The ideological use of new public management concepts during organizational change initiatives

Diefenbach, Thomas; By, Rune Todnem, ed. (2009) The ideological use of new public management concepts during organizational change initiatives. In: Managing Organizational Change in Public Services: International Issues, Challenges and Cases. Routledge, London, pp. 58-73. ISBN 978-0-415-46759-9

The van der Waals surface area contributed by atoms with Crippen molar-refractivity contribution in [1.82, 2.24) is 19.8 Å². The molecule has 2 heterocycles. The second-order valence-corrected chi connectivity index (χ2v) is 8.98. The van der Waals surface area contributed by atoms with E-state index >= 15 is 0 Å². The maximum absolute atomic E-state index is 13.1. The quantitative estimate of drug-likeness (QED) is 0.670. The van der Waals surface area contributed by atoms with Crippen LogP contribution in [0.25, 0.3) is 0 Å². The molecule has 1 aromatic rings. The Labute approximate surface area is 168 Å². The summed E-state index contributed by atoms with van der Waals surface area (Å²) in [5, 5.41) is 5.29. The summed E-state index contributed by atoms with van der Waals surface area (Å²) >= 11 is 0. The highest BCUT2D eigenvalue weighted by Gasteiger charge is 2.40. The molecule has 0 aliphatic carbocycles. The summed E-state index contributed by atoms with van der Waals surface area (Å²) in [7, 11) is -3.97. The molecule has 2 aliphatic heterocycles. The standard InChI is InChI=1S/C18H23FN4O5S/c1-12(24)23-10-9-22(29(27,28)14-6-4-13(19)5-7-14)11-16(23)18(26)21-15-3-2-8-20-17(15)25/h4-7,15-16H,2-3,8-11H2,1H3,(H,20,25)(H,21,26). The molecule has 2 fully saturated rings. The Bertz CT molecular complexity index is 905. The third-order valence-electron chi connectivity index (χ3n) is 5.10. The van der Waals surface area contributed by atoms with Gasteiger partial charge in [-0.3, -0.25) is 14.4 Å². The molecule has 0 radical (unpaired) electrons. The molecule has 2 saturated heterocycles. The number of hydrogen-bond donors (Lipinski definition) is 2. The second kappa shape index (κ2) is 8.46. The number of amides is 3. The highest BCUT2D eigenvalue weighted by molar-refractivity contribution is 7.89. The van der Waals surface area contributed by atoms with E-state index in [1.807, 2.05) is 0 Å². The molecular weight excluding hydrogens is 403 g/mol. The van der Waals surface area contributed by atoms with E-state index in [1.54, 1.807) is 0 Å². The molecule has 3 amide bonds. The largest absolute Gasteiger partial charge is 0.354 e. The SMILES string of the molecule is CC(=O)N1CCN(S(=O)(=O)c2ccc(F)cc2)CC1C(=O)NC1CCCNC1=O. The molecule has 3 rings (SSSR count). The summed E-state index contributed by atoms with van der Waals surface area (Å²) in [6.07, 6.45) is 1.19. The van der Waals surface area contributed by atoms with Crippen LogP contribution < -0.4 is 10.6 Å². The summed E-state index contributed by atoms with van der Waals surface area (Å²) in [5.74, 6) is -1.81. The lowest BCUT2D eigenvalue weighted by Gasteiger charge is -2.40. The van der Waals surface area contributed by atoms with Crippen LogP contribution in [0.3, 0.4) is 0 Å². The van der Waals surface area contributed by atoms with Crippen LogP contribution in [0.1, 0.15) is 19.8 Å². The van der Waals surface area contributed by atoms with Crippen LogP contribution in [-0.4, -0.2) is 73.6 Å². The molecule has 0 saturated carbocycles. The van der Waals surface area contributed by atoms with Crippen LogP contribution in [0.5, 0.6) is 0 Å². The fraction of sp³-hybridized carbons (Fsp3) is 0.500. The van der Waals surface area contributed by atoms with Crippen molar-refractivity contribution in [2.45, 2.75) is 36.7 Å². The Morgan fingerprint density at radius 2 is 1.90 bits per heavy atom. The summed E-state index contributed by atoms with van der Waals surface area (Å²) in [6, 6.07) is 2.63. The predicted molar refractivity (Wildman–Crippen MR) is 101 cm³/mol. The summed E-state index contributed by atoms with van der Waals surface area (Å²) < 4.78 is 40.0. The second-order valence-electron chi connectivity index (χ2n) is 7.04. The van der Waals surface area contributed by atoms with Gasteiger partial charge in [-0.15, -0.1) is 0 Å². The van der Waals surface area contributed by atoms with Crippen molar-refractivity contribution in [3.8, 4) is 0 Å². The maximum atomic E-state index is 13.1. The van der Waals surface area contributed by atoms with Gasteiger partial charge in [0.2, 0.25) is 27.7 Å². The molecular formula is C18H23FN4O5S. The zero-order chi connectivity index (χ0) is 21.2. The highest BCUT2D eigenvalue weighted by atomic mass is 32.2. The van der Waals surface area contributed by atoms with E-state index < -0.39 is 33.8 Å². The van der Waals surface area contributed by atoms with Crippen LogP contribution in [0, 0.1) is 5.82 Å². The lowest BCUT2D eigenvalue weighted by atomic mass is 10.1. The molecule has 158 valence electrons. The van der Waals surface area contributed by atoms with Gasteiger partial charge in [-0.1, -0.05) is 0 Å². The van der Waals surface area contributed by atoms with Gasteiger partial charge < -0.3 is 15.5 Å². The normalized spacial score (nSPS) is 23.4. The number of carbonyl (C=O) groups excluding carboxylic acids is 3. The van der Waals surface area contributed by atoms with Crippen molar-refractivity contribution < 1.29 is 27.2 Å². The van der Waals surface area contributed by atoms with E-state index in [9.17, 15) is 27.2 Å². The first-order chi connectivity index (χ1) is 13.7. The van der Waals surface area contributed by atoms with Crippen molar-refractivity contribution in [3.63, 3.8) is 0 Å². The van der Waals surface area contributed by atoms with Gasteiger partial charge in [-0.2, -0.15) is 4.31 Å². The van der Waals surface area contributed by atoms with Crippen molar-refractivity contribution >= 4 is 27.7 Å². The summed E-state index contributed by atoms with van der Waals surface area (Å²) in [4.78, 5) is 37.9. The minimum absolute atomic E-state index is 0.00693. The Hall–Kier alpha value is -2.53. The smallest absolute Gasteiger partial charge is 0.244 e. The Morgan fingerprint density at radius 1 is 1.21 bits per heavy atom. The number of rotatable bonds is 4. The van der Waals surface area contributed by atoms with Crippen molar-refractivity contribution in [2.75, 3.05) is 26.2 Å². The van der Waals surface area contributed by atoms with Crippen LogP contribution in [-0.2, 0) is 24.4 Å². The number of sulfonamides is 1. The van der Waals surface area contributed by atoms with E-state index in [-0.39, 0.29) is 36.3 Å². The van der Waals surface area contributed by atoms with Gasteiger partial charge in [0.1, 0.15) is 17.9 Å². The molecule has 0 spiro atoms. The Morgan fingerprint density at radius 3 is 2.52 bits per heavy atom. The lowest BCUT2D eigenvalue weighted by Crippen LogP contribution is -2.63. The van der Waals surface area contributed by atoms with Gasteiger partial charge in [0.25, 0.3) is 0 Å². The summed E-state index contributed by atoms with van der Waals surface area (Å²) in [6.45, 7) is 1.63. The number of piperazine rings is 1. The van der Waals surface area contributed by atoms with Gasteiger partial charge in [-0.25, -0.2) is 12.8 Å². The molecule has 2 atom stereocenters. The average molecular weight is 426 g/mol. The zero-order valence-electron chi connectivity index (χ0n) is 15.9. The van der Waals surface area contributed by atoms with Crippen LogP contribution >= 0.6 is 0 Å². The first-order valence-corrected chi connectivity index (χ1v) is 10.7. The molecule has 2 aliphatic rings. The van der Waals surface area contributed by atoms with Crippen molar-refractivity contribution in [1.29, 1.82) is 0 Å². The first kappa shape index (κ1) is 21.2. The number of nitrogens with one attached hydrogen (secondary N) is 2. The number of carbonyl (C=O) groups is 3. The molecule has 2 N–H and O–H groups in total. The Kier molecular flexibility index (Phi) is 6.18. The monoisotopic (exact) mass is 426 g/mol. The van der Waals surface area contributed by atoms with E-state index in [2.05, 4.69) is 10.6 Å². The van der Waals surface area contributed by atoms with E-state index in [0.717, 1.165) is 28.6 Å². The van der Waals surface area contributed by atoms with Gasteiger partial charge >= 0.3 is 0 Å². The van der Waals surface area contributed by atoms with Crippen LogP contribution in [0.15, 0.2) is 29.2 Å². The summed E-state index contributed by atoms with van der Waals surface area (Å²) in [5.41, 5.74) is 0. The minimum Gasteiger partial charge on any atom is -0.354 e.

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There has been a plethora of research into the introduction of New Public Management (NPM) to public sector organisations since the early 1980s. Most of the research found mainly negative impacts and consequences out-balancing the positive results by far (e.g. By 2005, Deem and Brehony, 2005; Kirkpatrick et al. 2005; Deem, 2004; Shattock, 2003; Spencer-Matthews, 2001; Deem, 2001; Hood, 1991; Pollitt, 1990). Some revealed even quite cynical motives behind many strategic change initiatives (e.g. Diefenbach, 2007; Clegg and Walsh, 2004; Clarke and Clegg, 1999). However, NPM is often justified and criticised as a rational concept, its consequences seen primarily in a strategically and organisationally functional sense. Against this backcloth it shall be investi-gated how NPM is being used as an ideology for the justification and implementation of strategic change initia-tives within public sector organisations. More importantly, as with any ideology, NPM is put forward by certain groups of proponents which benefit from it hugely. This chapter, hence, will particularly concentrate on how senior managers of public sector organisations use NPM - largely to their own benefits. In the following the concept of NPM-based change initiatives will be briefly described and its major ideological functions will be identified. The next section then reveals how the introduction of new change initiatives is justi-fied largely by portraying the business environment in certain ways. The following three sections will further analyse the ideological use of NPM by referring to managers' prerogatives, responsibilities and positions, man-agers' individual and group interests, and organisational politics and power. Some conclusions will summarise the findings and insights gained from the analysis. The ideological use of NPM will be investigated from a Critical Management Studies (e.g. Walsh and Weber, 2002; Alvesson and Willmott, 1992) and organisational politics perspective (e.g. Pettigrew, 1992; Burns, 1961) - particularly organisational politics during major organisational change initiatives (e.g. Buchanan et al. 1999; Miller et al. 1996; Beer et al. 1990; Pettigrew, 1973). In doing so, the chapter contributes to Critical Management Studies which reveal that there is something seriously wrong with management as it is usually being portrayed - and that it must be changed (Fournier and Grey, 2000: p. 16).